By Sarah Fernandes
The Refugee Art Project is a locally run, not-for-profit collective that organises art classes for asylum seekers and refugees. Still Alive is an exhibition of original artworks created by participants from the Villawood Detention Centre, as well as from families and children who have been granted refugee status and are settling into the community. The show features works by asylum seekers and refugees from countries such as Afghanistan, Iran, Sri Lanka, Iraq and Burma.
It becomes almost immediately apparent upon entering that these artworks transcend the notion of technical or stylistic “greatness”. While there are a range of mediums and approaches on display, the most powerful aspect of each piece is the story it tells. The uniting thread of trauma and sadness mingled with hope (and even humour) is extremely powerful.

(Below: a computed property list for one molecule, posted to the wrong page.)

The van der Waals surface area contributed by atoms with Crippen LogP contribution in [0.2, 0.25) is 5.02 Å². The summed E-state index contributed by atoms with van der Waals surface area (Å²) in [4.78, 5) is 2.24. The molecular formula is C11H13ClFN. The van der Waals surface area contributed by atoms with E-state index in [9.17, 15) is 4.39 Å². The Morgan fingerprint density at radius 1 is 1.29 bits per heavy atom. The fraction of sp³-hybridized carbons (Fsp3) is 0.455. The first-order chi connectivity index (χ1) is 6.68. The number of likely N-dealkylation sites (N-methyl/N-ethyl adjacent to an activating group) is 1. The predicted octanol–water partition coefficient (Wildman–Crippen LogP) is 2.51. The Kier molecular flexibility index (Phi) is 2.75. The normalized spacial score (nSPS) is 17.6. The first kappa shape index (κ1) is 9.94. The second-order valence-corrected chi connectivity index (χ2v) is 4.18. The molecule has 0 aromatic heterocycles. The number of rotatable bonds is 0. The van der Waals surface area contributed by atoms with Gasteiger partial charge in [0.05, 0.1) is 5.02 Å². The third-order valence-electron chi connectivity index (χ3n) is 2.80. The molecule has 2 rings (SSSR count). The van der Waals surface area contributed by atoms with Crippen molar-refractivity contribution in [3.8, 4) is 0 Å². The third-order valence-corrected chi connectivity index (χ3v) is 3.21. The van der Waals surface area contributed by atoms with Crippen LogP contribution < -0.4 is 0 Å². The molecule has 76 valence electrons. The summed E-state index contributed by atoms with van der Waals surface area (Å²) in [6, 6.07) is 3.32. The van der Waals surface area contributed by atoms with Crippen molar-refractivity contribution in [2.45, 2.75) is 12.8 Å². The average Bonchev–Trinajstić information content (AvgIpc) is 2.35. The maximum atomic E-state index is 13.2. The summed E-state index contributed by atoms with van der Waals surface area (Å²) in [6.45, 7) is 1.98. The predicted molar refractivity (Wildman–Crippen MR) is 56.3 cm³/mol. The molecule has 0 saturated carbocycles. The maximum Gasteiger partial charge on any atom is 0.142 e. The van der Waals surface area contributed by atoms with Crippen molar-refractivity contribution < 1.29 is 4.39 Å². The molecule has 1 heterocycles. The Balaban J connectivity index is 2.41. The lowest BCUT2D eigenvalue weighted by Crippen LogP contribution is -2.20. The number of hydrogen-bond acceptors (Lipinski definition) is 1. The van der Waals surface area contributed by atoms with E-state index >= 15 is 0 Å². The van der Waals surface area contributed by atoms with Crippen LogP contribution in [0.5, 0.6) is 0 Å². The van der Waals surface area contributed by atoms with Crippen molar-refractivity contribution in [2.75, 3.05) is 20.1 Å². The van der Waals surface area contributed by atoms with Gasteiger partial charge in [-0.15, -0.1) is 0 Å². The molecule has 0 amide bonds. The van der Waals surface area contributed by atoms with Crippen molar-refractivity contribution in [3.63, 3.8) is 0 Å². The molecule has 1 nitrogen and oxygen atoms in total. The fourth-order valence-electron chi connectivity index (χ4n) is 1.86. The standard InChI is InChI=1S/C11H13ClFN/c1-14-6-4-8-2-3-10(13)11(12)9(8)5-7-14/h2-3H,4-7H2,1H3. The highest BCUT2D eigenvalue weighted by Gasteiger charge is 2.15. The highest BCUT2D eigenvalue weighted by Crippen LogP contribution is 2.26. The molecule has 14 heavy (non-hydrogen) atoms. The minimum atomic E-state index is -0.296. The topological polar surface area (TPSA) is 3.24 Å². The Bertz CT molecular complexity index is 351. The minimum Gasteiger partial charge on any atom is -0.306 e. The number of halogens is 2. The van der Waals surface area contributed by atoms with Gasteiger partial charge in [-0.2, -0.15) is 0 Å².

Perhaps the hardest hitting of all the works are those done by children. The contrast between their juvenile style and the distressing content is quite confronting. Their innocence, which provides a universal emotional touchstone, really brings home the full extent of the suffering experienced at the hands of our own government. It’s absurd and saddening that we’ve become seemingly complicit in letting this mental and physical torture occur.
It’s disheartening to think that these artworks speak so loudly, and yet will probably never be seen by those inflicting the damage. One can only hope that art provides at least a temporary refuge.